This opinion will be unpublished and
may not be cited except as provided by
Minn. Stat. § 480A.08, subd. 3 (2002).
STATE OF MINNESOTA
IN COURT OF APPEALS
In re the Marriage of:
Susan Elizabeth Flint, petitioner,
Ricky James Smith,
aka Ricky Smith,
Filed May 20, 2003
Ramsey County District Court
File No. DMF7962001
Judith L. Oakes, J. Oakes & Associates, Hamline Place, 2589C Hamline Avenue North, Roseville, MN 55113 (for respondent)
Kimberly Tourdot Walker, Joan H. Lucas, 700 Saint Paul Building, Six West Fifth Street, Saint Paul, MN 55102 (for appellant)
Considered and decided by Willis, Presiding Judge, Schumacher, Judge, and Anderson, Judge.
U N P U B L I S H E D O P I N I O N
Appellant father challenges the district court’s order granting respondent mother’s motion for amended findings and denying both his request for permission to move for reconsideration and his motion to modify child support. We conclude that (1) the district court did not abuse its discretion by granting respondent mother’s motion for amended findings, (2) the district court’s order denying permission to move for reconsideration is not an appealable order, and (3) the district court abused its discretion by denying appellant father’s motion to modify child support. We therefore affirm in part, reverse in part, and remand.
In December 1997, the 11-year marriage of appellant Ricky James Smith and respondent Susan Elizabeth Flint was dissolved. The parties have two children, now ages ten and seven. In December 2001, after a trial on the issues of child custody and support, the district court awarded the parties joint legal custody of the children and awarded Flint “primary physical custody.” The court also ordered Smith to pay $302 per month in child support. The court calculated the child-support obligation in accordance with the formula described in Valento v. Valento, 385 N.W.2d 860 (Minn. App. 1986), review denied (Minn. June 30, 1986), finding that Flint would have the children 58% of the time and Smith would have them 42% of the time.
In January 2002, Flint moved to amend the district court’s December 2001 order to require that Smith pay child support according to the statutory guidelines. Flint argued that the district court erred as a matter of law by applying Valento because, she contended, by awarding her “primary physical custody,” the court had in fact awarded her sole physical custody and, under Rogers v. Rogers, 622 N.W.2d 813 (Minn. 2001), the Valento analysis did not apply.
In February 2002, Smith requested the district court’s permission to move for reconsideration of the December 2001 child-support award because of an “intervening change in legal developments.” On April 19, 2002, before the district court had ruled on Flint’s motion to amend the December 2001 order or on Smith’s request for permission to move for reconsideration, Smith moved to modify child support because of a substantial change in his circumstances. In an affidavit filed with his motion, Smith asserted that (1) the substantial change in circumstances “resulted from the termination of [his] employment by Augsburg College”; (2) he received “salary payments through September 2001[ ] and accumulated vacation pay equal to one month’s salary”; and (3) in February 2002, he became eligible for unemployment compensation of $1,808 per month, and he had no other source of income.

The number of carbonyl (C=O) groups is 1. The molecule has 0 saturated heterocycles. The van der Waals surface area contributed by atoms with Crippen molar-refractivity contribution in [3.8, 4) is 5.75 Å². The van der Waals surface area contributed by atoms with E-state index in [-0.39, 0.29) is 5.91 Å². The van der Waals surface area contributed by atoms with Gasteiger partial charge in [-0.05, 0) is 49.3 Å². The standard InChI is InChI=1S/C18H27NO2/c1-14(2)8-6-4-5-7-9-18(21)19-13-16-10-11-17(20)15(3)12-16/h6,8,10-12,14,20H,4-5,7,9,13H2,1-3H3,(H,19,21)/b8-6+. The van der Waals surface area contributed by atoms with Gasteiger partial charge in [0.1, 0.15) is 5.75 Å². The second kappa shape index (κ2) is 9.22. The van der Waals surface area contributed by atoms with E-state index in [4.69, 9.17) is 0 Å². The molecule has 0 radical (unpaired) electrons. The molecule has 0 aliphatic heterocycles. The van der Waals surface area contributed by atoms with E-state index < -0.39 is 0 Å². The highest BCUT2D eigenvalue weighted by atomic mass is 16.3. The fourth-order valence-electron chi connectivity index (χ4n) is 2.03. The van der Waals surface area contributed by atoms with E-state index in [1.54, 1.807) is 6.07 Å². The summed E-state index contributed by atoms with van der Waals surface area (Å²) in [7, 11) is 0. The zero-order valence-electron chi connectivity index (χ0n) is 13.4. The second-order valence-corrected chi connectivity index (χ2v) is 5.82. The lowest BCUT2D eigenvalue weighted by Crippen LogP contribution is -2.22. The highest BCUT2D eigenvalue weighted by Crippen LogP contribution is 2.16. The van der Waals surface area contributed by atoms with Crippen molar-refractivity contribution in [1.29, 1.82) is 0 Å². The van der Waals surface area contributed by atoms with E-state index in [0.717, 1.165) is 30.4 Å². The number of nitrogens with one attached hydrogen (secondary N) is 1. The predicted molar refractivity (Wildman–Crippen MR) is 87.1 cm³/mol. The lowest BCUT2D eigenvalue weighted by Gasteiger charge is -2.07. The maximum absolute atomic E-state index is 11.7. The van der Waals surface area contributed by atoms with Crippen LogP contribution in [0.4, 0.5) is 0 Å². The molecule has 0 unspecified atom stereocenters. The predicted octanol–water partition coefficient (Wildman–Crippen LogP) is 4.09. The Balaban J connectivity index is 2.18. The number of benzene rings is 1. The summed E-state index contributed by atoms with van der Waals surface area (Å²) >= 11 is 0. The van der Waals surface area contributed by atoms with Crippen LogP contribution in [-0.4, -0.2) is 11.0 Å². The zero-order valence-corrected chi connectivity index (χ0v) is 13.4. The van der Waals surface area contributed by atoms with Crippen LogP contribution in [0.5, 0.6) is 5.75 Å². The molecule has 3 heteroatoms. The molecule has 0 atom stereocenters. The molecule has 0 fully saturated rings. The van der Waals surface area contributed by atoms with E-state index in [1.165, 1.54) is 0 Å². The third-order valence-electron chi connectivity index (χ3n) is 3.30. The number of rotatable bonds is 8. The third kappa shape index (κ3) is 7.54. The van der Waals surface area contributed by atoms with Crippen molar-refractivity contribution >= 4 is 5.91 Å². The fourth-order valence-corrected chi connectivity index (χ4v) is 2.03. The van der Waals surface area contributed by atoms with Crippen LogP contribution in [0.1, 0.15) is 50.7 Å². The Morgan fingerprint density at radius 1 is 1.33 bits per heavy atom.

On April 22, 2002, without receiving permission from the court, Smith filed his motion for reconsideration. By this time, the family-court referee who had issued the December 2001 order had been replaced, and a new referee was to decide Smith’s motion. Smith requested a finding that the original referee “intended to determine child support pursuant to” Valento and “intended” a downward deviation from the child-support guidelines because the December 2001 order contained “findings of fact which indicate deviation” from the guidelines.
Flint filed a “supplemental post-trial memorandum” on May 1, 2002, in which she responded to Smith’s motion to modify child support, arguing that Smith had failed to establish that his unemployment (1) was temporary and would lead to an increase in income or (2) represented a bona fide career change. Flint noted that the only evidence Smith offered regarding his unemployment was his statement that a change in circumstances had resulted from the termination of his employment. Flint asserted that Smith had failed to specify “if the termination was voluntary or involuntary” or “when it was effective” and that Smith “offere[d] no evidence about his efforts to find a job * * * .”
Smith filed a responsive affidavit on May 3, 2002, in which he stated that his termination had been involuntary and asserted that he had (1) “networked extensively * * * with more than 20 personal and professional contacts * * * who provide counsel, encouragement[,] and leads” in his job search; (2) “researched daily and weekly numerous sources of information about job openings”; and (3) “submitted an application for every job in the Twin Cities area consistent with [his] professional background and expertise.” Smith specified 18 positions for which he had applied, and he attached to his affidavit copies of nine letters that he had sent in response to advertisements for available positions.
On May 6, 2002, the district court held a hearing on the parties’ motions. In an August 2002 order, the court granted Flint’s motion to amend the December 2001 order, and the court ordered Smith to pay child support according to the statutory guidelines. The court found that the parties do not share joint physical custody of the children, and therefore, under Rogers, the Valentoformula is inapplicable. The court further found that Smith’s net monthly income of $6,888 exceeded the statutory child-support cap of $6,280, and the court ordered him to pay monthly child support of $1,884, calculated as 30% of $6,280.
In its August 2002 order, the court also denied Smith’s February 2002 motion for reconsideration on the ground that Smith had not received permission to move for reconsideration. And the court denied Smith’s April 2002 motion to modify child support on the grounds that Smith had made no showing that his unemployment was temporary and would ultimately lead to an increase in income and that he had in no way documented his job search. This appeal follows.
Smith argues that the district court abused its discretion by granting Flint’s motion to amend the December 2001 order to require him to pay guidelines child support. He contends that the district court did not award Flint sole physical custody of the children and that the holding in Rogers v. Rogers, 622 N.W.2d 813 (Minn. 2001), does not, therefore, apply. Smith argues that his child-support obligation should be calculated using the formula set forth in Valento v. Valento, 385 N.W.2d 860 (Minn. App. 1986), review denied (Minn. June 30, 1986), and Hortis v. Hortis, 367 N.W.2d 633 (Minn. App. 1985), either because he and Flint share joint physical custody or because the district court intended a downward deviation from the child-support guidelines and the December 2001 order includes findings to support such a downward deviation.